She decided to turn in her 2004 Chevrolet Impala for a 2009 model of the same car. In late August, the 85-year-old woman took her trade-in to Ayers Chevrolet in Dover.
The trade, plus $16,500 cash, got her a new set of wheels with 200 miles on it.
Within a few days, she was unhappy.
“The seat won’t go up and down, only front to back,” she said. “I have to put a cushion under me so I’m comfortable seeing over the steering wheel.”
She had other complaints, but she figured she had to live with it.
But on Sept. 13, she opened The Star-Ledger and saw a full-page Chevy ad that read, “Buy any new Chevy and if you don’t absolutely love it, return it. We’ll take it back. It’s our 60-Day Satisfaction Guarantee.”
She immediately took the car, which now had 400 miles on it, along with the ad she found in the newspaper, back to the dealership.
“But the ad didn’t have a start date,’’ Buono said.
She wrote a complaint letter to Fritz Henderson, at the time the CEO of General Motors, Chevy’s parent company. By the end of October, she didn’t hear back so, frustrated, she contacted Bamboozled.
We went back to review the ad, and Buono is absolutely right. There is no start date. It does say delivery of the car must be by Nov. 30, 2009, and it says other restrictions may apply.
Buono did purchase her car before the program started, but what about the ad, which misled at least one reader?
“When GM launches a campaign of this nature our public communications, including advertising, begin on the day of the launch — in this case Sept. 10 — or in the days that follow,” said GM spokesman Tom Henderson. “That is why a ‘start’ date is not included in the ad.”
That makes sense, but still, Buono has a point. If there’s no start date in the ad, it’s reasonable for consumers to misunderstand the program.
We can’t make Chevy take the car back, but we can ask it to be more specific in future ads so misunderstandings like this one can be avoided. And Mr. Henderson — CEO Henderson — we’re sure you get lots of mail. You may want to ask your staff to beef up its response time.
Keeping loyal customers
When a company makes an error, it’s irritating. When you call that company over and over and no one responds, it’s downright insulting.
Peggy and Ed Connelly of Seaside Park are big fans of Hyundai. They’re on their third Hyundai lease in seven years, and each time they’re ready for a new car, they return to Brad Benson Hyundai in South Brunswick.
The dealership has an incentive to bring in business. It offers a $200 referral fee to any customer who recommends the dealership to a friend who later buys a vehicle.
Pretty good deal.
The Connellys told a friend about the dealership and, in June, that friend bought a Hyundai. But months later, the Connellys were still waiting for their check.
“After five calls to the dealership — the sales managers were always busy — I left messages relating my referral but never got a return call or any money,” said Ed Connelly. “I spoke with four different Hyundai consumer affairs people, and none of them were able to help.”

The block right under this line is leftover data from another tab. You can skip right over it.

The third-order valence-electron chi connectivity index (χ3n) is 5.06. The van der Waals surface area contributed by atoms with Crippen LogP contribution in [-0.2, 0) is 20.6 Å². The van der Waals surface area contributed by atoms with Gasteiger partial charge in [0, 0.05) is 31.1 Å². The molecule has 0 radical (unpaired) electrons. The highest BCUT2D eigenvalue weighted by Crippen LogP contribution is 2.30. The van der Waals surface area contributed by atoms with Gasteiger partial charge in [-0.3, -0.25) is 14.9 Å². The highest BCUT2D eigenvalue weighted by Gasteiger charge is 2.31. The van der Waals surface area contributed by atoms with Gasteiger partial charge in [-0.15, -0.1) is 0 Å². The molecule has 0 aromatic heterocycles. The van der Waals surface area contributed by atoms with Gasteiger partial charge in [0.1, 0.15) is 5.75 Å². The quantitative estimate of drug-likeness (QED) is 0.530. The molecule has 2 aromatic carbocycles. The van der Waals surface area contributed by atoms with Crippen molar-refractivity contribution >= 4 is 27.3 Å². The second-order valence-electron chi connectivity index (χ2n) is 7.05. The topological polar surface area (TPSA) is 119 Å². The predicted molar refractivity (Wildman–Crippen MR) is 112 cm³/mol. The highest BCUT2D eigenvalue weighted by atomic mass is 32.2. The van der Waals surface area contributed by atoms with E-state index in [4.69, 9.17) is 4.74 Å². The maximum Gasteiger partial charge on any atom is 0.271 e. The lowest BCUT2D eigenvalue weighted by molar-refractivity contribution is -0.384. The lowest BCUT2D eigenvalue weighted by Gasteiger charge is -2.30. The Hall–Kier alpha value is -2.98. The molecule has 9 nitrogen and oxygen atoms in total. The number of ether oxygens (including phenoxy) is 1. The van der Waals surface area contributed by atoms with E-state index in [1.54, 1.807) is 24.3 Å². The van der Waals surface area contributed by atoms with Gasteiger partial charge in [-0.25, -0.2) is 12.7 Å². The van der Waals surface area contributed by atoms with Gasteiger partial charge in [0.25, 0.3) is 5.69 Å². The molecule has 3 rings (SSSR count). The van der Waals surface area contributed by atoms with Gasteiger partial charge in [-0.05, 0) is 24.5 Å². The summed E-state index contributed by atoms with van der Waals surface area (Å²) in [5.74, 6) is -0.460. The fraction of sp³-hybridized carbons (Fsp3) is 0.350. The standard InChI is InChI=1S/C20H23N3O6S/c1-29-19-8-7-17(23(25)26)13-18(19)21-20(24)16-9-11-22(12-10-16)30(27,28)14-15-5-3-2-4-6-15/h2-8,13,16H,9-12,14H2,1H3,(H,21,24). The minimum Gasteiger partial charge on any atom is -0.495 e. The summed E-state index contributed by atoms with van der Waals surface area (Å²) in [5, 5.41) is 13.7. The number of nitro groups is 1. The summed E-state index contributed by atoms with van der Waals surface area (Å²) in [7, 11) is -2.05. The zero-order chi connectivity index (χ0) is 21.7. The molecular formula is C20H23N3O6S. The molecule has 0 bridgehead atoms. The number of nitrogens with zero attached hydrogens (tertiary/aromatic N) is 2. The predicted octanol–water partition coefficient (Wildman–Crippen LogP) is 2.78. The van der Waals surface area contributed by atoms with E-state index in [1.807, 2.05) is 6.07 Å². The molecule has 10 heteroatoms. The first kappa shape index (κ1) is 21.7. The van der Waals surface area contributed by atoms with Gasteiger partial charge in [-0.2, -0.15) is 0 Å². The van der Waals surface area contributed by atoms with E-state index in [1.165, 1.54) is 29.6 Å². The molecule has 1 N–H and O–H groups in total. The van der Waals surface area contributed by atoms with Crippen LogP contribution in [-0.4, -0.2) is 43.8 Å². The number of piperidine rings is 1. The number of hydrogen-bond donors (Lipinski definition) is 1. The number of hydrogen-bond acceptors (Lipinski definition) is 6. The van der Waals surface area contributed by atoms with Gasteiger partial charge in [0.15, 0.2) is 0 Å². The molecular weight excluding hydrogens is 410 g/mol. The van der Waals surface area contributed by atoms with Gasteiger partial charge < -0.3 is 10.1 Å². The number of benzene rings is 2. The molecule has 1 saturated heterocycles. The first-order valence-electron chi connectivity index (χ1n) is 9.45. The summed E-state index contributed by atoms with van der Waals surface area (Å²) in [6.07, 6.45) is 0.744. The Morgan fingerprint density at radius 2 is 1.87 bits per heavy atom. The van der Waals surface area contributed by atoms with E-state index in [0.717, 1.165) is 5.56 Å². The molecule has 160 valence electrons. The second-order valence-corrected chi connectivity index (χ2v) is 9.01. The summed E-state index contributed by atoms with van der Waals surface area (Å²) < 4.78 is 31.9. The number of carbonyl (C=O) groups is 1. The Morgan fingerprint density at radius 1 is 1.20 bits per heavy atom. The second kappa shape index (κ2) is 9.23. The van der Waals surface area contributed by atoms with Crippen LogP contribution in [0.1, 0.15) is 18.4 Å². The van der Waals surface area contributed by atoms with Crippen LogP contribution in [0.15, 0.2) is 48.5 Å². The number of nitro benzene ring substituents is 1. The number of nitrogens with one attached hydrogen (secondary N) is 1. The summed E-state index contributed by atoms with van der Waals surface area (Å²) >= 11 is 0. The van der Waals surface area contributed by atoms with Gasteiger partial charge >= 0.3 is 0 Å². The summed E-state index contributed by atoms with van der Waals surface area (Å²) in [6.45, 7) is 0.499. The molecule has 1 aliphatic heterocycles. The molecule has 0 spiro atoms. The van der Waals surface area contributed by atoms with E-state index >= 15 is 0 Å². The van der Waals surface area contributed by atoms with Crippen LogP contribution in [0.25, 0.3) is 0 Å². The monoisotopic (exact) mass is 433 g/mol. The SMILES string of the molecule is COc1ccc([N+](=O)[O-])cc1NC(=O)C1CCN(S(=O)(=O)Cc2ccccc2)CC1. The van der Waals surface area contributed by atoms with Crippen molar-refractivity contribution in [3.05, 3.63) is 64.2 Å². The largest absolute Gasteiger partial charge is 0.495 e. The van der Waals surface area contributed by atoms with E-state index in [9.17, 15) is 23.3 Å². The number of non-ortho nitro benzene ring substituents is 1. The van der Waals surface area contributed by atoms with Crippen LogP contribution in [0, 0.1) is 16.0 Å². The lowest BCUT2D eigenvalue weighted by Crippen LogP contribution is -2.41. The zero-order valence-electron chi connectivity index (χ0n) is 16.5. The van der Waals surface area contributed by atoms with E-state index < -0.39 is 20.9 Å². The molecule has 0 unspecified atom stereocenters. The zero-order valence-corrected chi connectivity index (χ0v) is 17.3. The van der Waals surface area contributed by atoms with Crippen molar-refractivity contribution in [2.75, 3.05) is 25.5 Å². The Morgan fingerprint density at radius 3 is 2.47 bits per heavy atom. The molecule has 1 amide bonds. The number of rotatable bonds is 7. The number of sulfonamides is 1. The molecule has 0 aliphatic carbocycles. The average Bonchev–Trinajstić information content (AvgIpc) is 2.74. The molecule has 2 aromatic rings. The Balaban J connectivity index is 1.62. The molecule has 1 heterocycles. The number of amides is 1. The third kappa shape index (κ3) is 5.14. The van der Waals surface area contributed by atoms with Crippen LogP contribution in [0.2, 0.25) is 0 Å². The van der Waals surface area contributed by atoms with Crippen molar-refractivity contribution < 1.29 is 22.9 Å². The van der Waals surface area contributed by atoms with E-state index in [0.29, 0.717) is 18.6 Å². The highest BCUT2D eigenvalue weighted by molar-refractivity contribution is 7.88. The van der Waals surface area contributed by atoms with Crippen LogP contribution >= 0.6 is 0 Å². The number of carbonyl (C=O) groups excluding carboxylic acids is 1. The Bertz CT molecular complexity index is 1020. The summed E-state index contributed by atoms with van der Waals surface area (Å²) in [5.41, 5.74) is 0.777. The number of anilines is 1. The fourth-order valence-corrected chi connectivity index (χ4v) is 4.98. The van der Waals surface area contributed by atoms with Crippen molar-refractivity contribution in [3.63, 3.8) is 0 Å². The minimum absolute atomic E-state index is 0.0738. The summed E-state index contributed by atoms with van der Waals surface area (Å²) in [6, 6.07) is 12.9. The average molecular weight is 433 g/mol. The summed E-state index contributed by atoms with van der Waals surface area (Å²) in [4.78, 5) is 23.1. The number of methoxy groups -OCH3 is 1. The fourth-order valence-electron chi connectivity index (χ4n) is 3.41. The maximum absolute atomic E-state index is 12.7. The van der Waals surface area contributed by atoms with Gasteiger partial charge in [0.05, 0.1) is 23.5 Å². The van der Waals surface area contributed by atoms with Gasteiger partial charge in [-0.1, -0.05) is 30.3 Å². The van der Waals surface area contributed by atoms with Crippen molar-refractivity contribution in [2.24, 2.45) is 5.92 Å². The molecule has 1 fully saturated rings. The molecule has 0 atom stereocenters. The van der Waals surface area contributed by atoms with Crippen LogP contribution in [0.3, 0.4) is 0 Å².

So Bamboozled called.
Sales manager Jason Ostrowsky checked the paperwork and found that, indeed, the Connellys were due a referral fee. He said it seems the salesman forgot to put in the referral slip.
“It’s an honest mistake and I’m taking care of it,” Ostrowsky said.
We were told it would take 10 to 14 business days for the Connellys to get their check. That deadline came and went. It took 18 days and a few more phone calls, but they finally got their $200.
The couple was happy to get their check, but they’re still soured by the experience.
‘‘I will mention this unfortunate circumstance to as many people as will listen,’’ said Ed Connelly.
Robert Latzer, 82, and his wife, Julia, 80, frequent New York City for Broadway shows and Lincoln Center performances. But lately, when their travels bring them to the Port Authority Bus Terminal, it hasn’t been easy.
Robert has emphysema and five stents in his heart. Julia has two repaired femurs. They say the escalator to Track 222 has not been working for weeks, forcing the Chatham couple to climb 48 steps to the platform, a feat that leaves them so winded, they can barely speak, he said.
“It’s not just that we’d prefer an escalator. It’s really that the lack of one poses a moderate health risk to both of us,” Robert Latzer said. “After all, we are both in our 80s and although pretty healthy, not as young as spring chickens.”
Latzer couldn’t get answers, so he contacted Bamboozled.
Port Authority spokeswoman Jen Friedberg investigated and said there’s nothing wrong with that escalator.
‘‘It does occasionally go off for maintenance and routine cleanings — they all do — and in other cases it could happen that a passenger hit the emergency button by mistake,’’ she said.
In that case, the escalator will stay shut until it’s restarted by an employee. Friedberg said there’s a house phone near the escalator, so problem-finders can call the operations center and they’d send someone to check.
We hope it’s working next time, Mr. and Mrs. Latzer. Please let us know what happens on your next visit, and paint the town red!
Chimney company does right
We reported last week Joan Muller’s dissatisfaction with work done on her chimney by AAA Reliable of Fair Lawn. The company was going to send Muller a refund check for $4,100.
But instead, owner Lee Lita rang Muller’s doorbell to hand-deliver the $4,100 check and offer an apology. He asked that Muller allow Lita to come back personally to try the repair, at no cost to Muller. She agreed.
Thanks again to Lita and AAA for doing the right thing by Muller, and we’ll let you know how the repair goes.